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Cube Chest

£ POA

Category
Reference
1152
Height
129.5 cm (50 1/1")
Width
63.5 cm (25")
Depth
44.5 cm (17 1/2")
Walnut, inlaid with ebony and acacia, walnut beading, oak lined throughout, knotted handles, silver mounted, cedar back. By Jasper Shackleton Jasper Shackleton started making furniture in the early 1980 's after being run into by a police car in London whilst on his motorcycle. A severe leg injury prevented him continuing with his career in the wine trade and during his convalescence furniture making became his new full-time occupation. He taught himself the basics and made small cabinets mainly in softwood that were sold at fairs and markets and took commissions when customers wanted something a bit different. After some months workshop space became an issue in London and Shackleton decided to move to the country. Settling in Hampshire near Petersfield, a workshop and shopfront was established and the beginning proper commenced. In his own words Shackleton 'really hadn 't a clue what he was doing ' but development was rapid and soon he was tackling projects beyond his wildest dreams… One off pieces made in British hardwoods was Shackleton 's line, mainly cabinet work, bespoke, in cherry, walnut, pear etc. He strove continuously for quality, trying to achieve a feeling for detail and proportion in his work as well as constantly upping the level of craftsmanship involved. A local friend and fellow maker introduced Shackleton to George Taylor who was a craftsman near to retirement who had worked at Edward Barnsley 's workshop also near Petersfield since he had left school. George and Jasper got on well together and almost by osmosis George 's huge experience influenced and shaped Shackleton 's work and depth of understanding. George was a brilliant teacher and his wisdom and experience fell on receptive ears. All this was occasional and very casual as between friends. Around 1984 Shackleton started introducing inlay into his work. Often confused with marquetry which is a veneer, inlay is set into the solid, so the case or drawer front is solid and the inlay of a different type(s) of wood is let in flush with the surface. Shackleton had found an expression and identity to his work that would follow for literally decades. The Hampshire workshop ran until 1987, his work had been widely exhibited and had featured in Country Life, he appeared in The Sunday Telegraph and a host of local publications. Around this time Shackleton got distracted and began a period of different projects the first of which was to build and then sail a 23 '-00" open wooden boat through the islands of the Pacific Ocean, 'In the Wake of William Bligh '. Shackleton had not built a boat before, but 'not having a clue ' was not a place he was unfamiliar with, furthermore neither had he skippered an open boat over thousands of miles of open ocean. At this time Shackleton was 31 years old. The open boat, with the help of an apprentice, took six months to complete. Shackleton did all the offsets and construction drawings; and all the woodwork; framing, planking and fitting out of the hull. He made the spars and oars and a sizeable contingent of the one-off metal work, mast steps and fittings etc. The vessel was launched in 1988 and named SV Elizabeth Bligh after the good captain 's wife. On 28th April 1989 Lizzy, as she became known, was off the island of Tofua in The Friendly Islands, with a crew of five, exactly 200 years to the day after the mutiny on the Bounty. Under Shackleton 's management she covered 4,500 nautical miles under sail and oar and arrived in Bali, Indonesia around ten weeks later. Shackleton was awarded The Royal Cruising Club 's Seamanship Medal. On his return to UK Shackleton decided to move further west and managed to purchase a derelict former dairy farm in Dorset. The property had been abandoned in the early 1960 's and had no roofs and little else, besides what was remaining of the walls. Shackleton had never done any roofing… or brick and stone work… or architectural drawings… Shackleton usually comes back to making furniture but has spent the time between involved in various projects including documentary film proposals, training and HR projects, public speaking, marketing, branding schemes etc. etc… From the late 1990 's Shackleton has made fewer pieces of furniture than during the 1980 's but the pieces he has made are inevitably smothered in inlay; they are almost projects in their own right taking many weeks and sometimes months to complete. Walnut is Shackleton 's favourite cabinet case material and all his work is oak lined. The inlay is formed into intricate patterns and typically consists of sections of yew, laburnum, holly, tulip, box, pear, cherry and acacia etc.. Shackleton believes a piece of furniture should be designed to be loved and cherished and then produced regardless of the time taken and the problems encountered in its making. Rather than designed for ease of manufacture which is often the case in modern contemporary designs.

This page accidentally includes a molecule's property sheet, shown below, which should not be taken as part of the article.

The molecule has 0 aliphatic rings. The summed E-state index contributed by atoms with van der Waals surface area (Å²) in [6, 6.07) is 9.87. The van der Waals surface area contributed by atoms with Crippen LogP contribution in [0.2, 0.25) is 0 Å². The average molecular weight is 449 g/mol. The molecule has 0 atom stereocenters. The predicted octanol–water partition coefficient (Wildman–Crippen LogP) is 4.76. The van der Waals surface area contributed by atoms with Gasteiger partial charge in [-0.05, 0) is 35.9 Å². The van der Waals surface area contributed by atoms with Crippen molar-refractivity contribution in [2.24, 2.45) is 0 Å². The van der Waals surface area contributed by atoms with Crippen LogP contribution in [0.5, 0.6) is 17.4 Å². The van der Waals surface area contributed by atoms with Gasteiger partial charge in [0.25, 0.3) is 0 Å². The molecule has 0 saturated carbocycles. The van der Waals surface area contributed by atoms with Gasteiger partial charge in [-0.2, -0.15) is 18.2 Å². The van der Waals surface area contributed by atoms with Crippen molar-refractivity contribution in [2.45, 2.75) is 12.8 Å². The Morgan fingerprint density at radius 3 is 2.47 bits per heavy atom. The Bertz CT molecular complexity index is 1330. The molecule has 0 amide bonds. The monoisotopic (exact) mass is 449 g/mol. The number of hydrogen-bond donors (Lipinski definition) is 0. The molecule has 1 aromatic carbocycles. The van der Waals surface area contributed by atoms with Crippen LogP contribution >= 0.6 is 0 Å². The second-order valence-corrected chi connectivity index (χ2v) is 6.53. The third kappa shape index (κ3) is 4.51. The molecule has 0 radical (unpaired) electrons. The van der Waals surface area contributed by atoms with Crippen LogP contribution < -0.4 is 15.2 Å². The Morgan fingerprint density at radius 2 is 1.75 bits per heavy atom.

Height
129.5 cm (50 1/1")
Width
63.5 cm (25")
Depth
44.5 cm (17 1/2")
Year
2017
Signed
Jasper Shackleton